Petitgrain Essential Oil
Petitgrain Essential Oil - General Description
Petitgrain essential oil is extracted through steam distillation process from the leaves and green twigs of Citrus aurantium var. amara, a spiny evergreen variety of bitter orange native to Southeast Asia but is now widely cultivated throughout the Mediterranean and subtropical regions. The tree in general is used as grafting stock for citrus trees due to its tolerance to low temperatures and for making marmalades and orange-flavored liqueurs. 
Petitgrain derives its name from the small (“petit”) unripe fruits of the bitter orange tree, as originally, this essential oil was produced in distilleries where, instead of leaves and twigs, unripe oranges the size of cherries were used. Neroli, bitter orange, and petitgrain essential oils are distilled from the same plant species, but their distinction lies on their individually distinct aromas and on what part of the bitter orange tree they are extracted from: in the case of petitgrain essential oil, as earlier mentioned, it is yielded from the dark-green, leathery leaves and, occasionally, twigs and branches of the bitter orange tree, whereas neroli essential oil is derived from the white fragrant blossoms and bitter orange essential oil is usually cold-pressed or expressed from the citrus rinds or peels. 
The aroma of petitgrain essential oil is described as similar to orange blossoms but with bitter, floral, citrusy, and herbaceous undertones and relaxing and stimulating qualities. This crisp essential oil appears colorless and clear with a yellowish tinge and has a thin consistency and a watery viscosity. It blends superbly with bergamot, cedarwood, clary sage, geranium, lavender, lime, jasmine, neroli, orange, palmarosa, rosemary, sandalwood, and ylang-ylang essential oils.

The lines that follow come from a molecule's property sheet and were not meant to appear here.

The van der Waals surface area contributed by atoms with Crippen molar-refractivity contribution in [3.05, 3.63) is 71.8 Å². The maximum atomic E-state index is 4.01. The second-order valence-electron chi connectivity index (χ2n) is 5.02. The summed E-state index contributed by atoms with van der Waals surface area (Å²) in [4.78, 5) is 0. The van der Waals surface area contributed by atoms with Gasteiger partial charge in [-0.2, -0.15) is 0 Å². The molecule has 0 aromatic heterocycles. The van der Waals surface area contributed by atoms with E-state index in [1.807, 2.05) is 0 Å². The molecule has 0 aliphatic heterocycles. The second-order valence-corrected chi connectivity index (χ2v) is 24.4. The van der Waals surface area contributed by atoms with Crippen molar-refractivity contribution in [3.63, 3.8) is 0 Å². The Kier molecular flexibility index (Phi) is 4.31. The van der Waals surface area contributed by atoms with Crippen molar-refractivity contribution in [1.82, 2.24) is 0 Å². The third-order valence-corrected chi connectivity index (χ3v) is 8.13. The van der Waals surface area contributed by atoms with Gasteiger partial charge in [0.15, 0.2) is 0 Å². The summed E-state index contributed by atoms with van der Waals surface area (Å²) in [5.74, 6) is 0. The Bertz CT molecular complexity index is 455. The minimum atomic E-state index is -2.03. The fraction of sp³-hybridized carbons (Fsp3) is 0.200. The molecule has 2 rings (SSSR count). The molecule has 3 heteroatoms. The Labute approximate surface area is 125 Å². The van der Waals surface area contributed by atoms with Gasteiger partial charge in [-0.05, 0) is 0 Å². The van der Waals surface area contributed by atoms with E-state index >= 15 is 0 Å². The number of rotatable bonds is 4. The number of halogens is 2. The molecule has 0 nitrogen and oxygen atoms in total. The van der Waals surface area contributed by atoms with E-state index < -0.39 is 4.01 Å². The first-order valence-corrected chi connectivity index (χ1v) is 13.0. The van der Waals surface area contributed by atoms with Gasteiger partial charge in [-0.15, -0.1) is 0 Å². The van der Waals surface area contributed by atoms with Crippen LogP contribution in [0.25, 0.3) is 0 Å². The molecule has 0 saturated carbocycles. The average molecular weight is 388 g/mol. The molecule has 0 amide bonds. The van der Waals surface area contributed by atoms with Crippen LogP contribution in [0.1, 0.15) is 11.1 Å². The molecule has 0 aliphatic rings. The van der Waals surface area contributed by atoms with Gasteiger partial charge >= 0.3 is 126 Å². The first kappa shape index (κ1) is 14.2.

Petitgrain - Uses and Reported Benefits
Petitgrain essential oil possesses uplifting, mentally refreshing, and emotionally balancing properties and is hence utilized in aromatherapy to alleviate stress and fatigue, calm the nerves, and help remedy cases of insomnia, headaches, muscular tension, and anxiety.  It has been considered by some as an aphrodisiac that works delightfully as an addition to blends especially formulated for men.
Similar to its cousin, neroli essential oil, petitgrain essential oil has an affinity with the skin and is used in natural skin care formulations to get rid of acne, pimples, and blemishes and help with oily, greasy skin, where this essential oil stabilizes the degree of oil secretion of overactive sebaceous glands and serves as a versatile tonic to the complexion.  The essential oil is also an effective antiperspirant deodorant and astringent and is a common ingredient in fragrances, cosmetics, air fresheners, soaps, lotions, and diffuser or massage oils.
Petitgrain is less expensive than neroli and is sometimes added to neroli as an adulterant.
Petitgrain - Contraindications and Safety